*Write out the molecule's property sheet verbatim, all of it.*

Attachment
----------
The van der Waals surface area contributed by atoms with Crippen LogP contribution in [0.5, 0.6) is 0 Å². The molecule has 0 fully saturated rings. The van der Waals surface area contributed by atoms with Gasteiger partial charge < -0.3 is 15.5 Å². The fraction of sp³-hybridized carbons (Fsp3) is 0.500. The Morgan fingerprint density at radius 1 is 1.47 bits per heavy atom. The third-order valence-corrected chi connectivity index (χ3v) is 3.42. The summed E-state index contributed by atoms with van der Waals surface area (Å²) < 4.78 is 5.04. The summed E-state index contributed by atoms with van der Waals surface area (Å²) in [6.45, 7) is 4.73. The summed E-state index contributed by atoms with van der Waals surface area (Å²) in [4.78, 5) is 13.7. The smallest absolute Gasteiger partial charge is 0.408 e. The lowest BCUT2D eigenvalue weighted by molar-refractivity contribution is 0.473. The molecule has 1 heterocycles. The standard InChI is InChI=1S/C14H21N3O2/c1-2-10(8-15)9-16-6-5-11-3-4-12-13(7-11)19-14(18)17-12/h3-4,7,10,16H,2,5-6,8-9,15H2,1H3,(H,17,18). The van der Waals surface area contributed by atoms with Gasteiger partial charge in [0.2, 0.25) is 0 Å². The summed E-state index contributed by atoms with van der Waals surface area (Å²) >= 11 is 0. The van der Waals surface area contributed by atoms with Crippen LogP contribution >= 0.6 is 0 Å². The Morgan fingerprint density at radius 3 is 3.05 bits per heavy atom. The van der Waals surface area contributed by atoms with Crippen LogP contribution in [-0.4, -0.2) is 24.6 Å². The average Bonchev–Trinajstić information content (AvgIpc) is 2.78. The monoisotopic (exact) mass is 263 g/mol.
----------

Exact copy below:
The van der Waals surface area contributed by atoms with Crippen LogP contribution in [0.5, 0.6) is 0 Å². The molecule has 0 fully saturated rings. The van der Waals surface area contributed by atoms with Gasteiger partial charge < -0.3 is 15.5 Å². The fraction of sp³-hybridized carbons (Fsp3) is 0.500. The Morgan fingerprint density at radius 1 is 1.47 bits per heavy atom. The third-order valence-corrected chi connectivity index (χ3v) is 3.42. The summed E-state index contributed by atoms with van der Waals surface area (Å²) < 4.78 is 5.04. The summed E-state index contributed by atoms with van der Waals surface area (Å²) in [6.45, 7) is 4.73. The summed E-state index contributed by atoms with van der Waals surface area (Å²) in [4.78, 5) is 13.7. The smallest absolute Gasteiger partial charge is 0.408 e. The lowest BCUT2D eigenvalue weighted by molar-refractivity contribution is 0.473. The molecule has 1 heterocycles. The standard InChI is InChI=1S/C14H21N3O2/c1-2-10(8-15)9-16-6-5-11-3-4-12-13(7-11)19-14(18)17-12/h3-4,7,10,16H,2,5-6,8-9,15H2,1H3,(H,17,18). The van der Waals surface area contributed by atoms with Gasteiger partial charge in [0.2, 0.25) is 0 Å². The summed E-state index contributed by atoms with van der Waals surface area (Å²) >= 11 is 0. The van der Waals surface area contributed by atoms with Crippen LogP contribution >= 0.6 is 0 Å². The Morgan fingerprint density at radius 3 is 3.05 bits per heavy atom. The van der Waals surface area contributed by atoms with Crippen LogP contribution in [-0.4, -0.2) is 24.6 Å². The average Bonchev–Trinajstić information content (AvgIpc) is 2.78. The monoisotopic (exact) mass is 263 g/mol.